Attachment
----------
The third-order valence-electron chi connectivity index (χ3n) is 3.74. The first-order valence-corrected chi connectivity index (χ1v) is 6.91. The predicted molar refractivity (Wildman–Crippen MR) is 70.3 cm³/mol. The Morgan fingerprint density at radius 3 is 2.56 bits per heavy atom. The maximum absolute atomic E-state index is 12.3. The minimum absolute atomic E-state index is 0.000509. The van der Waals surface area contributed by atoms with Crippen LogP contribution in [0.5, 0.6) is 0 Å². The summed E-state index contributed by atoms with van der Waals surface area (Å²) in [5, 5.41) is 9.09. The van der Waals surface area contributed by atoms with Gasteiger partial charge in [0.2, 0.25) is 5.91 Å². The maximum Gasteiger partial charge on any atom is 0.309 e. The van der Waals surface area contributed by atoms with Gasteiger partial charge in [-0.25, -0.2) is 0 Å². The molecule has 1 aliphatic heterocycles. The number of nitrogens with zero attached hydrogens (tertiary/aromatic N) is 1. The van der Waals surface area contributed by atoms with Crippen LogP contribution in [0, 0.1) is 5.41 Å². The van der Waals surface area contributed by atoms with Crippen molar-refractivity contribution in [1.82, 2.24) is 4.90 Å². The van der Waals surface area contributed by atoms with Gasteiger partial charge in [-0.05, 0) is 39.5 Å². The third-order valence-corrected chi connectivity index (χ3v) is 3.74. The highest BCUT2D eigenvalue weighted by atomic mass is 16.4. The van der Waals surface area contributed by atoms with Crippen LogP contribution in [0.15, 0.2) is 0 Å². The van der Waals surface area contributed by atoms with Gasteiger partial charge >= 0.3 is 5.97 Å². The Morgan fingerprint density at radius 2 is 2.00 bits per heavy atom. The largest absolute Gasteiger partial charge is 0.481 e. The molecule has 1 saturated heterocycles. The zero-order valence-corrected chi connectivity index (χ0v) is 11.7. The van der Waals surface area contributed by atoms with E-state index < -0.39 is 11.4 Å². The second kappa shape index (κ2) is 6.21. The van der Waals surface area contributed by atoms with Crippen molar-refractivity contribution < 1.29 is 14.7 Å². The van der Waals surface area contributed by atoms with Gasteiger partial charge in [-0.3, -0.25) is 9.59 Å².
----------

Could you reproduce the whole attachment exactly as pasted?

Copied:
The third-order valence-electron chi connectivity index (χ3n) is 3.74. The first-order valence-corrected chi connectivity index (χ1v) is 6.91. The predicted molar refractivity (Wildman–Crippen MR) is 70.3 cm³/mol. The Morgan fingerprint density at radius 3 is 2.56 bits per heavy atom. The maximum absolute atomic E-state index is 12.3. The minimum absolute atomic E-state index is 0.000509. The van der Waals surface area contributed by atoms with Crippen LogP contribution in [0.5, 0.6) is 0 Å². The summed E-state index contributed by atoms with van der Waals surface area (Å²) in [5, 5.41) is 9.09. The van der Waals surface area contributed by atoms with Gasteiger partial charge in [0.2, 0.25) is 5.91 Å². The maximum Gasteiger partial charge on any atom is 0.309 e. The van der Waals surface area contributed by atoms with Gasteiger partial charge in [-0.25, -0.2) is 0 Å². The molecule has 1 aliphatic heterocycles. The number of nitrogens with zero attached hydrogens (tertiary/aromatic N) is 1. The van der Waals surface area contributed by atoms with Crippen LogP contribution in [0, 0.1) is 5.41 Å². The van der Waals surface area contributed by atoms with Crippen molar-refractivity contribution in [1.82, 2.24) is 4.90 Å². The van der Waals surface area contributed by atoms with Gasteiger partial charge in [-0.05, 0) is 39.5 Å². The third-order valence-corrected chi connectivity index (χ3v) is 3.74. The highest BCUT2D eigenvalue weighted by atomic mass is 16.4. The van der Waals surface area contributed by atoms with Crippen LogP contribution in [0.15, 0.2) is 0 Å². The van der Waals surface area contributed by atoms with Gasteiger partial charge >= 0.3 is 5.97 Å². The Morgan fingerprint density at radius 2 is 2.00 bits per heavy atom. The largest absolute Gasteiger partial charge is 0.481 e. The molecule has 1 saturated heterocycles. The zero-order valence-corrected chi connectivity index (χ0v) is 11.7. The van der Waals surface area contributed by atoms with E-state index < -0.39 is 11.4 Å². The second kappa shape index (κ2) is 6.21. The van der Waals surface area contributed by atoms with Crippen molar-refractivity contribution < 1.29 is 14.7 Å². The van der Waals surface area contributed by atoms with Gasteiger partial charge in [-0.3, -0.25) is 9.59 Å².